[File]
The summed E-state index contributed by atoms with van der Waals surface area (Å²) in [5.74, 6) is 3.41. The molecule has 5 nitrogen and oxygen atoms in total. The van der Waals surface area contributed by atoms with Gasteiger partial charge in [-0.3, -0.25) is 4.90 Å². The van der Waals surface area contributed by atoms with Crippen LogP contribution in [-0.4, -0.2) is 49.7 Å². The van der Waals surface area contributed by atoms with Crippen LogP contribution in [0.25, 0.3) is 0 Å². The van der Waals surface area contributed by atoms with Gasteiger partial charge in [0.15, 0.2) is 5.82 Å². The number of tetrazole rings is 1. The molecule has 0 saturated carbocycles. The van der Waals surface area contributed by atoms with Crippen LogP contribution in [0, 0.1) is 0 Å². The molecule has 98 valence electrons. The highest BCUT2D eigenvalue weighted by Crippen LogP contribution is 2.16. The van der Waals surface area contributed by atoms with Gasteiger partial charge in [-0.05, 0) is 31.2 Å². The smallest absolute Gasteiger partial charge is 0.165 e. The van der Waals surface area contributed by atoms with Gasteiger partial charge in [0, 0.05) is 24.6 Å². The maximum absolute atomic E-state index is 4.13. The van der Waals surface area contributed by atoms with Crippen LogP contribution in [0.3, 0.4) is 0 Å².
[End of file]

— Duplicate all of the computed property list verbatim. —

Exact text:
The summed E-state index contributed by atoms with van der Waals surface area (Å²) in [5.74, 6) is 3.41. The molecule has 5 nitrogen and oxygen atoms in total. The van der Waals surface area contributed by atoms with Gasteiger partial charge in [-0.3, -0.25) is 4.90 Å². The van der Waals surface area contributed by atoms with Crippen LogP contribution in [-0.4, -0.2) is 49.7 Å². The van der Waals surface area contributed by atoms with Crippen LogP contribution in [0.25, 0.3) is 0 Å². The van der Waals surface area contributed by atoms with Gasteiger partial charge in [0.15, 0.2) is 5.82 Å². The number of tetrazole rings is 1. The molecule has 0 saturated carbocycles. The van der Waals surface area contributed by atoms with Crippen LogP contribution in [0, 0.1) is 0 Å². The molecule has 98 valence electrons. The highest BCUT2D eigenvalue weighted by Crippen LogP contribution is 2.16. The van der Waals surface area contributed by atoms with Gasteiger partial charge in [-0.05, 0) is 31.2 Å². The smallest absolute Gasteiger partial charge is 0.165 e. The van der Waals surface area contributed by atoms with Gasteiger partial charge in [0, 0.05) is 24.6 Å². The maximum absolute atomic E-state index is 4.13. The van der Waals surface area contributed by atoms with Crippen LogP contribution in [0.3, 0.4) is 0 Å².